Rather than a "best way" there are several alternatives. Some people like to let their bird roll in leaves of lettuce soaked with water after they have been washed. I use a plant mister to spray my cockatiels until they are drenched. When I spray from above they open their wings, contort their bodies to get more of the spray and in general put on quite a display. I put luke warm water in the mister. The water cools in the air by the time it reaches the birds. They especially like this on hot days, or when traveling on moderately hot days. It is best to bathe your cockatiel where the spray will not get in its feed dish, so molds or bacteria don't start growing in the feed. On warm days cockatiel drip-dry nicely. If it is chilly, you may want to let them dry near a light bulb or other warm place in the house. Don't bathe a bird too near bedtime, since it won't have time to dry off. Young birds or ill birds may not know how to preen, or may neglect preening. A cockatiel which has air-dried but not preened is a funny sight!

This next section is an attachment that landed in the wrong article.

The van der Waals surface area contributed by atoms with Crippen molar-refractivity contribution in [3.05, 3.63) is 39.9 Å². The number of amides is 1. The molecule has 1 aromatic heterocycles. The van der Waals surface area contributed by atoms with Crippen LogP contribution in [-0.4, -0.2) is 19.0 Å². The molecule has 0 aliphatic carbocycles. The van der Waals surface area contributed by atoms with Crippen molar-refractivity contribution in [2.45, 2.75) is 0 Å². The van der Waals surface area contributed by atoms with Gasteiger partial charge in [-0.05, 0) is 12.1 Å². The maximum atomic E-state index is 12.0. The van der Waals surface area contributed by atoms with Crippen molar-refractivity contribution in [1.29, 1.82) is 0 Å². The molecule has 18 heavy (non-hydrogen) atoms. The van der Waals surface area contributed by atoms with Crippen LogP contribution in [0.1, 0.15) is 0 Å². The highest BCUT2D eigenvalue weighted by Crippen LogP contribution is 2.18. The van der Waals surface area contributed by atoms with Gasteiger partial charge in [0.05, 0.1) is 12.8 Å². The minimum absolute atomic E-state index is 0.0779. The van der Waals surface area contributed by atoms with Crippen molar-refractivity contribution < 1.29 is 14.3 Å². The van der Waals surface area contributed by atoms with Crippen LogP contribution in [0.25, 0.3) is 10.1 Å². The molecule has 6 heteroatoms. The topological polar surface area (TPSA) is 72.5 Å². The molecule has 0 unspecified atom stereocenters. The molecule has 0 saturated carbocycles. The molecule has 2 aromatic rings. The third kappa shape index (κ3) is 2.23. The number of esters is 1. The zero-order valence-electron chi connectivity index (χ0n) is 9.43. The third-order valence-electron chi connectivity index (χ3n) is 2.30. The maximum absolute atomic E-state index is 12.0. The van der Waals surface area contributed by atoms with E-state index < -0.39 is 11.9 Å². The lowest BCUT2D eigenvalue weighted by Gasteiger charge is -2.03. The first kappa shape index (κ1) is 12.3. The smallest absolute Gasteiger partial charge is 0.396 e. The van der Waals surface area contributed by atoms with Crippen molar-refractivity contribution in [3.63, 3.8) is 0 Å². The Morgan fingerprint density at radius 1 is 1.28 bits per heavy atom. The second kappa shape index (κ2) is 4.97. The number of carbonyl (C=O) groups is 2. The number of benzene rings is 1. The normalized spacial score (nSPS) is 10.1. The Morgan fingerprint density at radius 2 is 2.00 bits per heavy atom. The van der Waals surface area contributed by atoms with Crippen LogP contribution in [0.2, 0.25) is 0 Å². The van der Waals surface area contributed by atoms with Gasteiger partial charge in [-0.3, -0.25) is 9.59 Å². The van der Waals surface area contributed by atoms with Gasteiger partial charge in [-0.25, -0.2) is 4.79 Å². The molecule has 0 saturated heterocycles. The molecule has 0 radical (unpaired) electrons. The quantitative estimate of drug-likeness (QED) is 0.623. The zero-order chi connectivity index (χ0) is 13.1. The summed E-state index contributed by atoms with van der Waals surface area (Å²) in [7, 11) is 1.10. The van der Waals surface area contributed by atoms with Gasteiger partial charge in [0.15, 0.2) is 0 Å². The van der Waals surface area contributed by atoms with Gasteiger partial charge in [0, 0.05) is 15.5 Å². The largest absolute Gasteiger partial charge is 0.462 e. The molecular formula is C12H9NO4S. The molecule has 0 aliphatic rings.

Bathing a bird causes it to preen; it takes oil from a gland at the base of its tail, then spreads that oil on each feather. A well groomed, well nourished and healthy bird has strong, glossy feathers - water will run right off its back! That makes bathing a challenge, but a welcome one, when our care shows in the condition of our pet bird!

There are alternative methods of bathing a bird. My breeding birds like to get in a bowl of water and "swim." Some people train a pet bird to play in the shower, sink, or tub and bath in sprays from the faucet.

 

What should I do if my handfed bird gets cranky with me and won't come out of his cage or won't come off my shoulder to my hand?